Blinken Misleadingly Claims Iran Weeks From Having Bomb Material

Iran FM reiterates no intention of seeking nukes

Dimming hope for new diplomacy, US Secretary of State Tony Blinken accused Iran of reaching enough material for an atomic bomb in a matter of weeks “if Tehran further violates restrictions it agreed to under the 2015 nuclear deal.”

This is broadly incorrect and wildly misleading. The accusation is based, superficially, on the idea that Iran has a substantial stockpile of low-enriched uranium, and they are figuring at what level that stockpile could be enough for a single bomb.

Yet weapons grade uranium is 90% or higher enriched. Iran is presently enriching mostly to 3.5% with some to 20%. They have never attempted to go meaningfully higher than 20%, and further enrichment, though conceivably possible, is an untested road for them.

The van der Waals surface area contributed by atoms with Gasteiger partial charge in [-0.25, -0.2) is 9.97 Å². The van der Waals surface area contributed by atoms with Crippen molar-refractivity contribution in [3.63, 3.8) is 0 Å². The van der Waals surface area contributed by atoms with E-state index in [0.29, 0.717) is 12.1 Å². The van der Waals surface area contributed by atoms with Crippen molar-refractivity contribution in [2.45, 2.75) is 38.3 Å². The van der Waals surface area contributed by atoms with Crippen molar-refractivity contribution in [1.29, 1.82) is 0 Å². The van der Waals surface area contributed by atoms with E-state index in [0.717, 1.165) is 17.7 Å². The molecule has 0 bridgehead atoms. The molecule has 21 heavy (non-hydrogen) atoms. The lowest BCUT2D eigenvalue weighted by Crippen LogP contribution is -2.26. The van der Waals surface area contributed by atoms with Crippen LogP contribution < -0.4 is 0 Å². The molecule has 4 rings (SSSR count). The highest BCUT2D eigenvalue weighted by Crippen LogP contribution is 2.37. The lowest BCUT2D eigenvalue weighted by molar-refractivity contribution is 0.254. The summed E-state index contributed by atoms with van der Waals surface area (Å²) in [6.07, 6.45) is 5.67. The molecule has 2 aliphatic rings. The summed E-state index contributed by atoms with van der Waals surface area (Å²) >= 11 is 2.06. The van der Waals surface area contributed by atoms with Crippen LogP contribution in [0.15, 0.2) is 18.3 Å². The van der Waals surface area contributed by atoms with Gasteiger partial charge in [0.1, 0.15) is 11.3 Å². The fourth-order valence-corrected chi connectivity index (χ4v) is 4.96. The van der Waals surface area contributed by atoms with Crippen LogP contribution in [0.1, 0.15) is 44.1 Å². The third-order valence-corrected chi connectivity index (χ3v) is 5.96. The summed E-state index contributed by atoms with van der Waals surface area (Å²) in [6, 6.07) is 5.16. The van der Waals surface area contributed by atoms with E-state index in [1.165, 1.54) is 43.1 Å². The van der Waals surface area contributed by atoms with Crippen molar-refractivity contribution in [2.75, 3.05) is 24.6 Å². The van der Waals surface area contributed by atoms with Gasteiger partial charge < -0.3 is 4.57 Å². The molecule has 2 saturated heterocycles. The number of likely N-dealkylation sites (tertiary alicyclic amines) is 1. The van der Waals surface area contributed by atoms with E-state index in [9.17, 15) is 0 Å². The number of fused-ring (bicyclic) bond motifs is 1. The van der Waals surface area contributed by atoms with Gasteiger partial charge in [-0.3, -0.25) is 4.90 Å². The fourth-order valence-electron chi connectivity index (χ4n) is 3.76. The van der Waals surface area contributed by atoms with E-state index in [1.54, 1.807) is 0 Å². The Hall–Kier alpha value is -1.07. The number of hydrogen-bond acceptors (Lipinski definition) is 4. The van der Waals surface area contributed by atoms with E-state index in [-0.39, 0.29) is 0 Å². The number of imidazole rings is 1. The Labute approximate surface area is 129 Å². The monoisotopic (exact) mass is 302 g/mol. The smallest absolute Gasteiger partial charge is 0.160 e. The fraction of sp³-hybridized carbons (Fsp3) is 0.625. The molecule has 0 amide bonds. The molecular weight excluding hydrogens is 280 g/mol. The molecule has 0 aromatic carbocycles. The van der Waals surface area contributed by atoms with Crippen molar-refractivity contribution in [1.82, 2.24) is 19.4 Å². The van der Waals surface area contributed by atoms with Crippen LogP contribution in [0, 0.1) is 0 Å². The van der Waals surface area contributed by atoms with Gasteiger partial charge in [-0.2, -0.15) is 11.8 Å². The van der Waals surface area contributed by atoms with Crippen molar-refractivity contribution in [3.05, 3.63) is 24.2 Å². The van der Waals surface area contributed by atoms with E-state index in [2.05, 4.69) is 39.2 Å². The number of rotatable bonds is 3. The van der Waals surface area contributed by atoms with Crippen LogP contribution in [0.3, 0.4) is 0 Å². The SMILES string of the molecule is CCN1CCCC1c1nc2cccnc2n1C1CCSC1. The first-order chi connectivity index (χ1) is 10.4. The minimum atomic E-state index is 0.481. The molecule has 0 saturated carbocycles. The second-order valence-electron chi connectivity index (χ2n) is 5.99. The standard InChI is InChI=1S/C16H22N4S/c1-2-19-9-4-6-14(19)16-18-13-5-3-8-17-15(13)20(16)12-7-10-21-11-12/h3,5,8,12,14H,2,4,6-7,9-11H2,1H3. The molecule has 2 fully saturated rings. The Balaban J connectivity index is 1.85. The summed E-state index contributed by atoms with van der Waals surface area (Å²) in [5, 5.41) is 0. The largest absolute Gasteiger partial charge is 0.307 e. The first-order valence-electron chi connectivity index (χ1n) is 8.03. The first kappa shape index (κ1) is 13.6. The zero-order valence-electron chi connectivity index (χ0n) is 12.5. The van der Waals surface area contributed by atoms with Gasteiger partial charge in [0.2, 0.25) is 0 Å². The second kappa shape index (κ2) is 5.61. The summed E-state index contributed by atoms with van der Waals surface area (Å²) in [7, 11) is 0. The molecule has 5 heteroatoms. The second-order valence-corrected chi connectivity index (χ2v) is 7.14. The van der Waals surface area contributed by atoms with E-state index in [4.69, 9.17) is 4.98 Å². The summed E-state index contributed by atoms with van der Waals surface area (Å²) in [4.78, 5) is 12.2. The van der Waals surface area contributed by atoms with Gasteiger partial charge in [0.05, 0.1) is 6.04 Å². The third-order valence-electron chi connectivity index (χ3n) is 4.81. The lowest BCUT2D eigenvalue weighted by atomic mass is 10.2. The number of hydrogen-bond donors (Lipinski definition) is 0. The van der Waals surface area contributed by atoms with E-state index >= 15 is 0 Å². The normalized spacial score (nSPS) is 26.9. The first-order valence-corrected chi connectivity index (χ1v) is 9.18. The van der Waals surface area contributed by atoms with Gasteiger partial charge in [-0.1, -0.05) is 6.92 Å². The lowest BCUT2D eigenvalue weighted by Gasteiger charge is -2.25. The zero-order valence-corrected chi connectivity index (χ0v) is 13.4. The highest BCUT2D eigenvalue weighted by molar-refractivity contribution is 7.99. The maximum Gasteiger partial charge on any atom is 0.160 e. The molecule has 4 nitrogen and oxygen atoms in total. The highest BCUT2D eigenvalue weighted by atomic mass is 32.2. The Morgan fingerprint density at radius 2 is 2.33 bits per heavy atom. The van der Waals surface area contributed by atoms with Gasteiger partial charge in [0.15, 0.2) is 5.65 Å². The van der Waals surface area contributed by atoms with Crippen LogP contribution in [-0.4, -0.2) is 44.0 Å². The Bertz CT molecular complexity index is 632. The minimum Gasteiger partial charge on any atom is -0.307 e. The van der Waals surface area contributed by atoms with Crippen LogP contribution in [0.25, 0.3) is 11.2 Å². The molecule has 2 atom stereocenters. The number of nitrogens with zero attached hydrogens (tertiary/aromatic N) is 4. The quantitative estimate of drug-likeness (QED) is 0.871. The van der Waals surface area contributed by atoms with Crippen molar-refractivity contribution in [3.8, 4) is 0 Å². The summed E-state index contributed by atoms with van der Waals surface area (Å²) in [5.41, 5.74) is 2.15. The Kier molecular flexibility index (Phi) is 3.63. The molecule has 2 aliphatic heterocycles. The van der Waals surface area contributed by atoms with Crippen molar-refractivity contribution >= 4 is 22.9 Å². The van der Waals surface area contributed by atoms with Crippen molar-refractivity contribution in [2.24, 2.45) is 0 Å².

Even then, Iran would have to convert the uranium that it doesn’t really have into a single bomb, a very non-trivial process. At this point, the allegations fall apart entirely, because if Iran did all of this, and conducted a test explosion to prove it had a weapon, they’d use up all of their uranium in the test, and would be back to square one on making usable weapons.

This makes the whole allegation unrealistic, but gave Iranian FM Javad Zarif the chance to reject the accusation, and reiterate that Iran is not seeking a nuclear weapon in the first place.

Author: Jason Ditz

Jason Ditz is Senior Editor for He has 20 years of experience in foreign policy research and his work has appeared in The American Conservative, Responsible Statecraft, Forbes, Toronto Star, Minneapolis Star-Tribune, Providence Journal, Washington Times, and the Detroit Free Press.